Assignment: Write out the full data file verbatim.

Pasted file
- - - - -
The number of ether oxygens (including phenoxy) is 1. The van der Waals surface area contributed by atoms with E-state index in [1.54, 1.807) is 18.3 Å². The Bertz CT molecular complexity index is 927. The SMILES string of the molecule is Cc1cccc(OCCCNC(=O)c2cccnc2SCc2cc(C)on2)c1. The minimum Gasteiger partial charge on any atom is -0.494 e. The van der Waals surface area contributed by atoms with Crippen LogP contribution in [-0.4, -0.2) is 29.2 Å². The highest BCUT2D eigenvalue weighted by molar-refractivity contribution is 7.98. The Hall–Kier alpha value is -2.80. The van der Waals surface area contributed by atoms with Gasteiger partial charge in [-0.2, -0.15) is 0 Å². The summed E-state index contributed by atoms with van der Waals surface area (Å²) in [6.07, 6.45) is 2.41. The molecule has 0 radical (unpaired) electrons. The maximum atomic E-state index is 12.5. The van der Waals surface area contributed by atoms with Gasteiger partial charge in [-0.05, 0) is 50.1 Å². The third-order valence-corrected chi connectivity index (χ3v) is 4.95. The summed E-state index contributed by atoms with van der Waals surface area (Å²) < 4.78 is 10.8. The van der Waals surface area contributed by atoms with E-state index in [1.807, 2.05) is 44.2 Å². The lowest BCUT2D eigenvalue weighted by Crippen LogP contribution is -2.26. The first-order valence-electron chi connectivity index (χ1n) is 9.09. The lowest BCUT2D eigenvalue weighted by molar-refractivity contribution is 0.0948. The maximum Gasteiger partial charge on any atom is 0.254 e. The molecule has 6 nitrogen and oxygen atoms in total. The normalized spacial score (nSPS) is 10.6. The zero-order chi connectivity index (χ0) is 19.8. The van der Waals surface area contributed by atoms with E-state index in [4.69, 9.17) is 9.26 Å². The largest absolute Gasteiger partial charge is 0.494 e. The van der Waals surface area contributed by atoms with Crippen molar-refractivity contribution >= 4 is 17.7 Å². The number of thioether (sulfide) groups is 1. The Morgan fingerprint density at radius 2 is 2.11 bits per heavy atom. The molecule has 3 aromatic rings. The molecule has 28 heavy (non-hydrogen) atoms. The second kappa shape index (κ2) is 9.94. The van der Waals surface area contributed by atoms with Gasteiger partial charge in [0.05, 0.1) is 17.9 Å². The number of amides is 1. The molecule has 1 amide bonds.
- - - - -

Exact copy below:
The number of ether oxygens (including phenoxy) is 1. The van der Waals surface area contributed by atoms with E-state index in [1.54, 1.807) is 18.3 Å². The Bertz CT molecular complexity index is 927. The SMILES string of the molecule is Cc1cccc(OCCCNC(=O)c2cccnc2SCc2cc(C)on2)c1. The minimum Gasteiger partial charge on any atom is -0.494 e. The van der Waals surface area contributed by atoms with Crippen LogP contribution in [-0.4, -0.2) is 29.2 Å². The highest BCUT2D eigenvalue weighted by molar-refractivity contribution is 7.98. The Hall–Kier alpha value is -2.80. The van der Waals surface area contributed by atoms with Gasteiger partial charge in [-0.2, -0.15) is 0 Å². The summed E-state index contributed by atoms with van der Waals surface area (Å²) in [6.07, 6.45) is 2.41. The molecule has 0 radical (unpaired) electrons. The maximum atomic E-state index is 12.5. The van der Waals surface area contributed by atoms with Gasteiger partial charge in [-0.05, 0) is 50.1 Å². The third-order valence-corrected chi connectivity index (χ3v) is 4.95. The summed E-state index contributed by atoms with van der Waals surface area (Å²) < 4.78 is 10.8. The van der Waals surface area contributed by atoms with E-state index in [1.807, 2.05) is 44.2 Å². The lowest BCUT2D eigenvalue weighted by Crippen LogP contribution is -2.26. The first-order valence-electron chi connectivity index (χ1n) is 9.09. The lowest BCUT2D eigenvalue weighted by molar-refractivity contribution is 0.0948. The maximum Gasteiger partial charge on any atom is 0.254 e. The molecule has 6 nitrogen and oxygen atoms in total. The normalized spacial score (nSPS) is 10.6. The zero-order chi connectivity index (χ0) is 19.8. The van der Waals surface area contributed by atoms with E-state index in [4.69, 9.17) is 9.26 Å². The largest absolute Gasteiger partial charge is 0.494 e. The van der Waals surface area contributed by atoms with Crippen molar-refractivity contribution >= 4 is 17.7 Å². The number of thioether (sulfide) groups is 1. The Morgan fingerprint density at radius 2 is 2.11 bits per heavy atom. The molecule has 3 aromatic rings. The molecule has 28 heavy (non-hydrogen) atoms. The second kappa shape index (κ2) is 9.94. The van der Waals surface area contributed by atoms with Gasteiger partial charge in [0.05, 0.1) is 17.9 Å². The number of amides is 1. The molecule has 1 amide bonds.